As we drove out of town we took one last look at the canyon, this time from the top. We toasted to our expedition with a drink on the deck at Elevation 486 overlooking the river from above, I caught a perfect rainbow from Perrine Coulee Falls overlook, just a short stroll from the spacious and modern Airbnb where we’d spent the night, and then we carried on to the Shoshone Falls Overlook, where we congratulated ourselves on having been able to appreciate such a unique perspective on these famous falls.
Soaking up Summer Wellness in Sun Valley and Stanley
Sun Valley was the perfect next stop for soothing our sore bodies. I stretched out at a “Journey Through The Elements” workshop from Gather Yoga at the Sawtooth Botanical Gardens, recharged with a yin class and a hot tub soak at Zenergy Spa, and took it easy on a simple hike around White Cloud Nine, providing Insta-worthy sunset views over downtown Ketchum.
Hotel Ketchum was the perfect base for all of it, a charming and uniquely Idaho-inspired boutique hotel in the heart of this sweet mountain town. Bold and bright murals from local artists popped up in unexpected corners, and the playful vibe carried into Barrio 75, the delicious onsite taco and tequila lounge.
We rounded out our time in Sun Valley with a meal at The Covey, which felt like we were eating inside a chic red barn. Homemade pastas featuring local ingredients graced the table while a selection, from what we learned is a rotating art collection courtesy of a local gallery, graced the walls, a perfect combination.
The next morning we were up early for a drive through the “don’t blink because you don’t want to miss a second of the views” Sawtooth Mountains towards Stanley. We arrived just in time for a soak in the famous, yet amazingly crowd-free Boatbox hot springs as the sun lifted over the mountains. After, we realized where everyone was – having brunch at the excellent Stanley Baking Co, we also ventured there for beautiful homemade meals in the garden of the log-cabin local fave.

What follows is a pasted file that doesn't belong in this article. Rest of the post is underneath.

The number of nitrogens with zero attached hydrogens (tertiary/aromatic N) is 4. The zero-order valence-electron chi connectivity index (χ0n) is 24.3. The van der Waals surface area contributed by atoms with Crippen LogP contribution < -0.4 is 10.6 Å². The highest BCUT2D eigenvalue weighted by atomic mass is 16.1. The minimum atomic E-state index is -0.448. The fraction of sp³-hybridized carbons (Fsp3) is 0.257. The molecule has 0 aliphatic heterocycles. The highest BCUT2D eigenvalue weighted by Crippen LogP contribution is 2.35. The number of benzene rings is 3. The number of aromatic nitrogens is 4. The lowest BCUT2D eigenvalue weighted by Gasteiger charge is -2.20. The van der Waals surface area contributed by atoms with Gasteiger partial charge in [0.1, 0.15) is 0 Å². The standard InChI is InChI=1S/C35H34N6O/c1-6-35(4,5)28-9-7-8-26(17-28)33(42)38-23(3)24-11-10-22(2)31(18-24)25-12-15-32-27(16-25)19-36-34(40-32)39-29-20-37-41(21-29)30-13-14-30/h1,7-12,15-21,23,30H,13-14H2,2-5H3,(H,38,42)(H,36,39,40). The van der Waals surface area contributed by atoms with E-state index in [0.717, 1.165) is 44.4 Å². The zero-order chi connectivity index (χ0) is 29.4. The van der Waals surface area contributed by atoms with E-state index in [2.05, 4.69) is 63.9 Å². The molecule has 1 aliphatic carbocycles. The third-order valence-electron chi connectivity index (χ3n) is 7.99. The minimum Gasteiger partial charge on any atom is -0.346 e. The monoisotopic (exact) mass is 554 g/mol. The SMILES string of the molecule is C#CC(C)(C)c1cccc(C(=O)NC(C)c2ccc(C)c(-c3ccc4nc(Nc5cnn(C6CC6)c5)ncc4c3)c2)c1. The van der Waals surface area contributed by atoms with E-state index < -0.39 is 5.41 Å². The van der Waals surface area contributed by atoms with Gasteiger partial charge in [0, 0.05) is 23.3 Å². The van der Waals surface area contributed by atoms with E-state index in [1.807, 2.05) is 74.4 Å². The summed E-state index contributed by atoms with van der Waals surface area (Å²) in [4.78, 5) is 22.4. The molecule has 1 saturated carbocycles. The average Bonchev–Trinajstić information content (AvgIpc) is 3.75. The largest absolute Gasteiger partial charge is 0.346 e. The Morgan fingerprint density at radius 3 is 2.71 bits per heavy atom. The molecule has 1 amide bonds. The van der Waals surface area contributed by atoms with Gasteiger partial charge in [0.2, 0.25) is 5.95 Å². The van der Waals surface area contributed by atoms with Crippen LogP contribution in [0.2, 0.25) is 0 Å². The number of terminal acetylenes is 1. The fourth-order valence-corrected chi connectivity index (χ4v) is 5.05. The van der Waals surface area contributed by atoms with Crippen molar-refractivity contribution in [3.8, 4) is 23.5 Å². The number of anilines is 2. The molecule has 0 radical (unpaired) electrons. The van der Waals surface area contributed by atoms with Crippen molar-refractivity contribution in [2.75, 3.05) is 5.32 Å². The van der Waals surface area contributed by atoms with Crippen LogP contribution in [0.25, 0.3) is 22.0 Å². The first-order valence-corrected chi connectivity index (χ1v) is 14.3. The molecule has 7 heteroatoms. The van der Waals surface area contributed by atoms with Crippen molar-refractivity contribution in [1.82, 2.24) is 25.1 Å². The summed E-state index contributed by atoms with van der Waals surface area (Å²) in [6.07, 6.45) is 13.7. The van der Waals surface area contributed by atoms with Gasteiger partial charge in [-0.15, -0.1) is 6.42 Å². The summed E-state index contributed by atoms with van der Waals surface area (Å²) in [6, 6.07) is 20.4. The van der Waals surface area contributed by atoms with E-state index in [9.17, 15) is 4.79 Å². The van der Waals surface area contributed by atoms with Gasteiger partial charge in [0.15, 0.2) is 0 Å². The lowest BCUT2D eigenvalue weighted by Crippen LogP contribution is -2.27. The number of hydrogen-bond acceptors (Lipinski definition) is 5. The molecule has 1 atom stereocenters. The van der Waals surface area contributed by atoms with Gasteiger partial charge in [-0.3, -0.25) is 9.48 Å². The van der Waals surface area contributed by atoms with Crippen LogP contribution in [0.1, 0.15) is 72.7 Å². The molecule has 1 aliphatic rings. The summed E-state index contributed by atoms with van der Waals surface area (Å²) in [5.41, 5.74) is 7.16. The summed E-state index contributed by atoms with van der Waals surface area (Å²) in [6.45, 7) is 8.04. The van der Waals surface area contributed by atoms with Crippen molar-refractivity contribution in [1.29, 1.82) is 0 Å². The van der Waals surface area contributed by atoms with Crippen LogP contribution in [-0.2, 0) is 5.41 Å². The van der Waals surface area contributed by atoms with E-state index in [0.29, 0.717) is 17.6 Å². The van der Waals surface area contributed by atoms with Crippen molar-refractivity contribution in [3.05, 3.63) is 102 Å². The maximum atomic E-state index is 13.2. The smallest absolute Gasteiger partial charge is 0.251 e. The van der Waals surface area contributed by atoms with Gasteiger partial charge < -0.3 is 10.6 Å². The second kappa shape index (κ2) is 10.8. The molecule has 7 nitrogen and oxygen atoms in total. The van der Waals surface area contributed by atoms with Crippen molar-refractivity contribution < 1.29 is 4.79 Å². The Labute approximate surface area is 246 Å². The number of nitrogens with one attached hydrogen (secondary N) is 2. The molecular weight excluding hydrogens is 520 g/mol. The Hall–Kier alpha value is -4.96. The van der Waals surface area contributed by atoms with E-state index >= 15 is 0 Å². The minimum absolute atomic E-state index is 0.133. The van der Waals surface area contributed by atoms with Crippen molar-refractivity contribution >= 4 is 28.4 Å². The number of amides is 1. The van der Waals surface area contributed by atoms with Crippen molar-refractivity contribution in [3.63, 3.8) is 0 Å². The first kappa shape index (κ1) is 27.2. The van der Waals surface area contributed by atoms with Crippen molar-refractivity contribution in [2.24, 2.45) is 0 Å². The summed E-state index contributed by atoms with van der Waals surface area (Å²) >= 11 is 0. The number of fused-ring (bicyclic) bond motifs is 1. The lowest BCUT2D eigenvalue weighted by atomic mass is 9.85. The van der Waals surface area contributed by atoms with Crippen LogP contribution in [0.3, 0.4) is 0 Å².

That afternoon, we circled back to Redfish Lake, where Katie vetoed my idea of renting sparkly paddleboats, and so we settled on more dignified stand-up paddle boards instead to meander around the alpine lake, soaking up the Sawtooth views and marveling at the fish darting around under our boards. Fueling up for the drive back to Boise, we stopped by the adorable Peaks and Perks coffee truck, where Katie grabbed an Americano and I tried both a scoop of huckleberry ice cream (the state fruit of Idaho; I had to!) and something called a Golden Latte, made from ground cricket – yup, you read that right – turmeric, ginger, and chai.
Feeling at Home in Boise
Finally, we pulled back into Boise. Hailing too from a state capital – New York’s Albany – I immediately felt at home in this mid-sized, up-and-coming city. We spent our days café hopping with our laptops, and our evenings’ brewery hopping with our appetites. As a non-beer drinker, I wasn’t sure the scene would be my style – but local faves like Meriwether Cider House, where we had flights of local ciders, and The Stil, where we had a pairing flight of local wine and ice cream, proved there’s a craft beverage for everyone in Boise.
My favorite local specialty however came in the form of an indie movie theater, The Flicks. Think beyond popcorn, here – homemade meals, desserts, and craft cocktails are served to a backdrop of foreign and small run films, or you can rent an old-fashioned DVD to take home with you.
For my final goodbye to Boise, we returned to Idaho’s specialty – the great outdoors. At a SUP yoga class on Quinn’s Pond followed by a lazy Sunday strolling the Boise River Greenbelt and checking out the surfers on the wave at the Boise Whitewater Park, I set my intention on one idea: this was my first trip to Idaho, but it wouldn’t be my last.
I can’t wait to return, and see what new hidden gems the Gem State has for me to uncover.
Feature image credited to Alexandra Baackes.
Alexandra Baackes is a digital entrepreneur and globetrotter whose travel, sustainability, and adventure content has been charming followers for over ten years. Through her Instagram and blog, Alex has hooked readers on her intimate style of writing covering her escapades abroad, whether that be scuba diving, aerial yoga, or working to green her life and the planet. She’s collaborated with brands such as Capital One, KAYAK, Kind Bars, PADI, and numerous tourism boards and hospitality brands, domestic and international. Most recently, her loyal followers have been able to join Alex to travel to destinations near to her heart as part of her women’s travel company, Wander Women Retreats.
Published on April 13, 2021